While Schiff acknowledged his radio show is a way to promote his brokerage, he said it’s not only about making money for himself. He wants to give people an alternative to mainstream media and economics.
Schiff, who was born in New Haven, Connecticut, studied finance and accounting at the University of California, Berkeley, and began his career as a financial consultant with Shearson Lehman Brothers. He said his independent reading, on history and economics, was more influential than his formal education.
He started Euro Pacific Capital in 1997, and the company now oversees more than $2 billion in eight funds. Schiff rose to prominence a decade later because of his predictions of looming economic collapse. His notoriety grew with his Senate bid and radio show. In November 2011, Schiff visited Occupy Wall Street protesters in Manhattan’s Zuccotti Park to “represent the 1% [and] see if I can have a dialog with the other 99%.” The debate, recorded by the libertarian journal Reason, lasted almost two hours.
In the dedication to the 2009 revision of his book “‘Crash Proof: How to Profit From the Coming Economic Collapse,’’ Schiff credited his father ‘‘whose influence and guidance concerning basic economic principles enabled me to see clearly what others could not.’’ Irwin Schiff has long advised people that they didn’t have to pay income tax, and is serving a 13-year sentence in the Federal Correctional Institution in Fort Worth, Texas, for tax evasion.
Peter Schiff says he admires the Austrian school of economists including Friedrich Hayek and Ludwig von Mises, who held that the purposeful actions of individuals explain economic phenomena. Mainstream thought is self-interested: politicians get to spend money they don’t have, academics get recognized with prestigious government appointments, and Wall Street makes commissions on easy money, he said.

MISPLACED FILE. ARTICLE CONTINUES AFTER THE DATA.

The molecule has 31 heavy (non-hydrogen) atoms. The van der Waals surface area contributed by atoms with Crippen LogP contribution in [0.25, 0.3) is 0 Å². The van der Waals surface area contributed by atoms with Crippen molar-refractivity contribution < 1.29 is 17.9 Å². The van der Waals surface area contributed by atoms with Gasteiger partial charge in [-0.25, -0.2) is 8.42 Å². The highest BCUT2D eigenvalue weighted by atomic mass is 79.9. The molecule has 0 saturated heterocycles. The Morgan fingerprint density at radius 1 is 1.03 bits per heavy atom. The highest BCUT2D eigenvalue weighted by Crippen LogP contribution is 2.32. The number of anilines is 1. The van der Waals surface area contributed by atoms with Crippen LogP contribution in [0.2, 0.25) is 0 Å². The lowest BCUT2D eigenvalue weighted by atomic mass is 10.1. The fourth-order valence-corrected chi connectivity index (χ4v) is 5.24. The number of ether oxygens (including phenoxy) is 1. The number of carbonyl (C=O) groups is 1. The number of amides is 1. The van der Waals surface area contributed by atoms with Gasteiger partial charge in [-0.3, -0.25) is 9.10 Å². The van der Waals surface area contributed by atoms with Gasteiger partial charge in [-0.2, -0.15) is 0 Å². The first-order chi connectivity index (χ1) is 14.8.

Schiff was often a guest on cable television shows in 2006 and 2007, when he predicted the housing bubble and global recession. Fox Business Network host Neil Cavuto once invited him to continue with his exposé on Santa Claus. Instead he published ‘‘Crash Proof” in February 2007.
Four months later, U.S. housing prices fell for the first time in 13 years, according to data from the Federal Housing Finance Agency. In November 2008, a fan produced a video compilation of Schiff’s appearances called “Peter Schiff Was Right,” which has been viewed on YouTube 2.2 million times.
Schiff was so confident properties were overpriced that he rented until age 46. In 2009, he bought his 9,300 square-foot house in Weston, Connecticut, for $2.4 million. He added a pool house, tennis court, pavilion and sun room, and the home is valued at $3.1 million on real estate website Zillow.com. (Schiff disclosed assets of at least $64.7 million during his Senate run.)
Even as Schiff predicted the housing bust, his advice in “Crash Proof” to buy gold and international currencies and stocks would have lost money in the bubble’s immediate aftermath.
While gold rose 32% from the time of the book’s release to the end of 2008, the MSCI World Index excluding U.S. equities fell 41%, more than the 36% loss in the S&P 500. The U.S. dollar strengthened during the period against 10 of 16 major currencies, including the British pound and Brazilian real.
“If I say this is going to happen and then it all happens that way, but the markets react differently because they don’t really understand what just happened, that was my mistake in overestimating the intelligence of everybody else to figure stuff out,” he said.
Why does Schiff, presented with the same publicly available information as everyone else, draw the opposite conclusion?
“Because I understand what I’m looking at,” he said. “Either they don’t, or they’re lying.”
After finishing the radio show, Schiff leaned back in his chair, put his MacBook Air in his lap and played an almost seven-year-old Fox Business News clip, in which his younger reflection warned of people buying houses with no documentation, no money down and interest-only mortgages. “So what?” other guests interrupted. So real-estate values would vanish like dot- com stocks, the brown-haired Schiff said, over laughs. The gray-haired Schiff, watching, shook his head.
“When I say something new, they still laugh at me and make fun of me as if I’ve never gotten anything right,” he said. “Everything that I’ve ever predicted is going to have to come true, and then some people might still say he’s a broken clock.”
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